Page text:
Sony Tablet P review

Price when reviewed

But what about apps that Sony can’t control? Although most open on the top screen alone, compatible apps will bring up a small symbol in the notifications area that lets you toggle full-screen mode on and off. The best example is the browser, which fills both screens when displaying a page, but brings up a large keyboard on the lower screen when required – it works nicely, and makes typing a very comfortable experience.

Unfortunately, in full-screen mode, apps span the 8.5mm bezel between the two screens, and while that isn’t an issue in an app such as the browser, it’s unwieldy with any app that relies on fast, accurate swiping. Try playing Fruit Ninja across the two screens: swipes that cross the bezel often stop dead, or register but with a gap either side of the hinge. Angry Birds’ angles are more difficult to judge with an 8.5mm gap distorting your lines. And some apps meant for smartphones scale horribly to full-screen mode, chopping off the top and bottom rather than using black bars to fit the aspect ratio.

Sony Tablet P

Of course you can still play the worst-affected games on a single screen, but that makes it little more than a very large and unwieldy phone replacement – and that’s if you find the games at all. For some bizarre reason the Android Market has no full-screen option, leaving you browsing its large tablet interface (it’s Honeycomb after all) on a single phone-sized screen. It’s a horrible oversight for the most important app of all.

Then there’s the PlayStation Store, which Sony believes can make the Tablet P appeal to gamers. At the time of writing it had only ten games – Sony’s glacial pace at launching new ones is well known to Sony Ericsson Xperia Play owners – and charging £3.99 for unenhanced PlayStation classics is optimistic in today’s ultra-cheap mobile gaming market.

Sony Tablet P

You get Crash Bandicoot and Pinball Heroes free with the tablet, and the latter is simple enough to work reasonably well in full-screen mode. Crash Bandicoot might hold some nostalgic appeal, but it’s plonked in a small box on the top screen, with an awkward touch controller laid out on the bottom screen. That setup worked quite well with the Xperia Play’s physical controls, but here it’s difficult to keep your eyes on the main screen and your thumbs on virtual buttons that give no tactile feedback.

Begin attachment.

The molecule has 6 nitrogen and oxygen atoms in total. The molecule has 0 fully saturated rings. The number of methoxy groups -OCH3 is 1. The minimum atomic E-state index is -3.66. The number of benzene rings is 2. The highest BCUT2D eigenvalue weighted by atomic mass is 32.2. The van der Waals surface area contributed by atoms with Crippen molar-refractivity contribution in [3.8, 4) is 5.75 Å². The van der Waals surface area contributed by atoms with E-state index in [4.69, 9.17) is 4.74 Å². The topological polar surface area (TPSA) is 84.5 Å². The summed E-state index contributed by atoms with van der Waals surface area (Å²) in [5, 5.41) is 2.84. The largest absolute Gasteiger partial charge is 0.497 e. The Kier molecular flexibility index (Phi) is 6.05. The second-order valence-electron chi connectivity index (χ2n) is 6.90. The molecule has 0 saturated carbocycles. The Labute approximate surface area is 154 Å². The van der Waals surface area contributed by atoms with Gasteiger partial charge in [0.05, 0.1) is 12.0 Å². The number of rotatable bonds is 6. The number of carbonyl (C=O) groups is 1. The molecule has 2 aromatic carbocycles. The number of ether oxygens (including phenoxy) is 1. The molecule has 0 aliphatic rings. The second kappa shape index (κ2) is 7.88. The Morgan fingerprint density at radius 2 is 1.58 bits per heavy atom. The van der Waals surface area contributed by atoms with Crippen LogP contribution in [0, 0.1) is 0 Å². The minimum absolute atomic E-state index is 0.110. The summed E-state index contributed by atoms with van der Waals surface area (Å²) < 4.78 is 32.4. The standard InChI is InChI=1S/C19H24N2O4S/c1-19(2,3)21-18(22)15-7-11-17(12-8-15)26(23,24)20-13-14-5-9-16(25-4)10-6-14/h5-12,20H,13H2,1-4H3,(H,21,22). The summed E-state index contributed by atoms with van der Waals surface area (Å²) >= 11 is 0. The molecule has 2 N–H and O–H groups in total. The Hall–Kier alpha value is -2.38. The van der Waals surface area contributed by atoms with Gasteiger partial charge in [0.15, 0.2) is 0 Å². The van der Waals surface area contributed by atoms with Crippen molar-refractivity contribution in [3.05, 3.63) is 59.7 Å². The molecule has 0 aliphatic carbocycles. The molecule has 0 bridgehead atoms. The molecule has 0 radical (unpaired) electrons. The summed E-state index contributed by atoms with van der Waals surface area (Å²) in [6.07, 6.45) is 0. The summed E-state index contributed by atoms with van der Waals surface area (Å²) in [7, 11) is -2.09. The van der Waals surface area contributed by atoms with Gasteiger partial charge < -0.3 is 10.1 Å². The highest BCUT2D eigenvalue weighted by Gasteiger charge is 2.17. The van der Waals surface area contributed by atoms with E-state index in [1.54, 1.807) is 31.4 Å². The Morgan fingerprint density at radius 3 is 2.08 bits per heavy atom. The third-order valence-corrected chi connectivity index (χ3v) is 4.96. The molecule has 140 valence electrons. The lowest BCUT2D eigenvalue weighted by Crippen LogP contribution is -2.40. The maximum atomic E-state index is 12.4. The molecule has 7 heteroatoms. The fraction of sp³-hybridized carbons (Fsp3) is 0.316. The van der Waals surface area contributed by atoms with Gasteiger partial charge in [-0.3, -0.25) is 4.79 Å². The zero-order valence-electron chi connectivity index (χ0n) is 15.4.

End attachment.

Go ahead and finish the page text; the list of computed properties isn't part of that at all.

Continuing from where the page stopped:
It’s this not-quite-there feeling throughout that leaves us scratching our heads. We commend Sony for trying to innovate, but where the Tablet S felt like a creative reworking of a well-honed formula, the Tablet P rips up the template with no real idea of how best to put the pieces back together. Yes, it’s uniquely portable, but the trade-off in user experience is simply too high, especially when Sony is charging £499 inc VAT for it. That’s the same price as a 16GB iPad 2 with 3G. The Tablet P is inventive enough not to be written off, but it needs an awful lot of work before it can live up to that kind of comparison.



Dimensions179 x 22 x 84mm (WDH)


Primary keyboardOn-screen
Screen size5.5in
Resolution screen horizontal1.000000000000000000000000
Resolution screen vertical480
Display type2 x colour touchscreen LCD
Panel technologyLED TFT

Core specifications

CPU frequency, MHz1,000MHz
Integrated memory4.0GB
RAM capacity1.00GB


Camera megapixel rating5.0mp
Focus typeAutofocus
Front-facing camera?yes
Video capture?yes


WiFi standard802.11n
Bluetooth supportyes
Integrated GPSyes
Upstream USB ports1
HDMI output?no
Video/TV output?no


Mobile operating systemAndroid 3.2

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